Financial Definitions: Margin Definitions

Financial Definitions: Margin Definitions

As we continue to look at stock and finance definitions, we come to all those pesky margin definitions. Gross profit? EBIT? Pretax profit? Eek! What do all of these mean? And what do they mean to you? Well let’s take a look!

Gross Profit Margin

To begin, let’s look at the definition of a gross profit margin. Basically, a margin is a defining factor about the company in which you are interested in investing. These neat little numbers can tell you a lot about the strength of a company.

The basic margin, the gross profit margin, is simply a way to express the company’s earnings (income minus expenses) in comparison to its revenue (sales). The percentage that is calculated based on these two items shows you how much profit the company has made after paying out expenses.

EBIT Profit Margin

Going a step further, the EBIT (Earnings Before Interest and Tax) profit margin calculates…you got it, the earnings before interest and tax. This nifty little calculation can get around the tax tricks of the business trade. Where some businesses have found tax loopholes to make their company appear to be profiting more than they actually are, the EBIT cuts through these trickeries to show you the actual profits.

Comparing the EBIT thus allows us, the investors, to better compare companies side by side, even if Company A has a few tax tricks up their sleeve that Company B does not.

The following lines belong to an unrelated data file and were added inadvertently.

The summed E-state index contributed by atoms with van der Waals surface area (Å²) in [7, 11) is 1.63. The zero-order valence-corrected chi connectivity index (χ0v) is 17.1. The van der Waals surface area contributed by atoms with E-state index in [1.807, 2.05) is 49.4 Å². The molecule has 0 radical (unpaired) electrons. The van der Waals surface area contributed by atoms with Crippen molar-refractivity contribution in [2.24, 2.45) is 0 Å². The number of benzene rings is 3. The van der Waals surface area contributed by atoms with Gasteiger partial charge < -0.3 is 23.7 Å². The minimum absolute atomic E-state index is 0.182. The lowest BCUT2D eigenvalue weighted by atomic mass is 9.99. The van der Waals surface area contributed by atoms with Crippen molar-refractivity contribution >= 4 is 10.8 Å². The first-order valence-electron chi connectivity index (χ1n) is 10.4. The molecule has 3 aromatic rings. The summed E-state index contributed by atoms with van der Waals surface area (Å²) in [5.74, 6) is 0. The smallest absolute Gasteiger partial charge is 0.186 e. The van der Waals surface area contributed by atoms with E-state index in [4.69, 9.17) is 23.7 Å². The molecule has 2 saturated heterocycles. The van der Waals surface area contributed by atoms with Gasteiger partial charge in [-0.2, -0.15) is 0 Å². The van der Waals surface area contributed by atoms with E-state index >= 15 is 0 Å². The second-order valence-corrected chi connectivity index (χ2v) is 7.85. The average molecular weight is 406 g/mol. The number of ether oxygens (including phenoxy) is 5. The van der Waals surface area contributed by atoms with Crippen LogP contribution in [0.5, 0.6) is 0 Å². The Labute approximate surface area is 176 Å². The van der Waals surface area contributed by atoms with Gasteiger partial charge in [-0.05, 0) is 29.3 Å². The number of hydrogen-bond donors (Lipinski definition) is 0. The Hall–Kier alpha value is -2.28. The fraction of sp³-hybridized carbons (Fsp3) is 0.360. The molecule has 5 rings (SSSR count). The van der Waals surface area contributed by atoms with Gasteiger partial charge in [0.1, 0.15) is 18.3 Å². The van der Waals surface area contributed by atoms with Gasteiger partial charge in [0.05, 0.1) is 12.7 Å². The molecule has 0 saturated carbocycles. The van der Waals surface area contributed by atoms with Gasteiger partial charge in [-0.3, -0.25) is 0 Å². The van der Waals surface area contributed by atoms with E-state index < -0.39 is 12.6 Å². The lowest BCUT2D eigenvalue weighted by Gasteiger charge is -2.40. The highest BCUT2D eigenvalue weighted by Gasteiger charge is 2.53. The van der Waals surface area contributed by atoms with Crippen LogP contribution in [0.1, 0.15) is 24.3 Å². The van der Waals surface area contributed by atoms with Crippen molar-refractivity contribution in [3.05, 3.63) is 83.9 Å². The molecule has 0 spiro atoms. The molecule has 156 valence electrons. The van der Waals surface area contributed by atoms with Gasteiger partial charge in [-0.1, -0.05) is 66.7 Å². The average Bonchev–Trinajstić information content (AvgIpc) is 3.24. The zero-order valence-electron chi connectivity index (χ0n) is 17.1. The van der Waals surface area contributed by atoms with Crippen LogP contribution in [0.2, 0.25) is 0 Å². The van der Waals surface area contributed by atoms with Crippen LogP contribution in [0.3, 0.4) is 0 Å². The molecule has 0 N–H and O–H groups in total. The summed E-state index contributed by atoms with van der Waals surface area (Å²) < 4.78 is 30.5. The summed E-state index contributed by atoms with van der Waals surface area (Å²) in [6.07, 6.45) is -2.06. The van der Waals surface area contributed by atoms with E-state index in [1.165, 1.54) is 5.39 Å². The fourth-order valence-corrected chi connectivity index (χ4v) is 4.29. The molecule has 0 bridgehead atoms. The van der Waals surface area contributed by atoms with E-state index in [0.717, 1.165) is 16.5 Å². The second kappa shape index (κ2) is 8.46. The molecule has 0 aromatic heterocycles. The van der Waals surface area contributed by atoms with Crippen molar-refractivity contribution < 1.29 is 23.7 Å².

Pretax Profit Margin

Finally, we come to the pretax profit margin. This margin is excellent for determining where the company’s profits are trending. The calculation basically finds out how much the pretax earnings amount to as a percentage of total sales, but the numbers can be priceless.

Watching where your company’s pretax profit margin is headed over time can tell you if the company has a strong hold on business matters. For example, a company with a pretax profit margin of 8% that increases over time will generally be a better choice than a company with a decreasing profit margin.

What do the Numbers Mean for Me?

Of course, after all this talk about profit margins, we would be amiss if we failed to mention what the numbers mean. Across the board, higher percentages are normally good.

However, a profit margin comparison is only fair within each industry. For example, comparing Apple to General Mills wouldn’t be a fair margin comparison; the industries are just too different. A better comparison would be General Mills to Kellogg, where the expenditures and sales are much more similar.

Margins are definitely good ways to compare companies, and looking at gross profit, EBIT, and pretax margins can help you decide on your best investment. Of course, make sure to check out the invaluable price to earnings ratio as well!

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Financial Definitions: Interest Coverage Ratio | MomVesting wrote:

Mon, 10/31/2011 - 11:15 Comment #: 1

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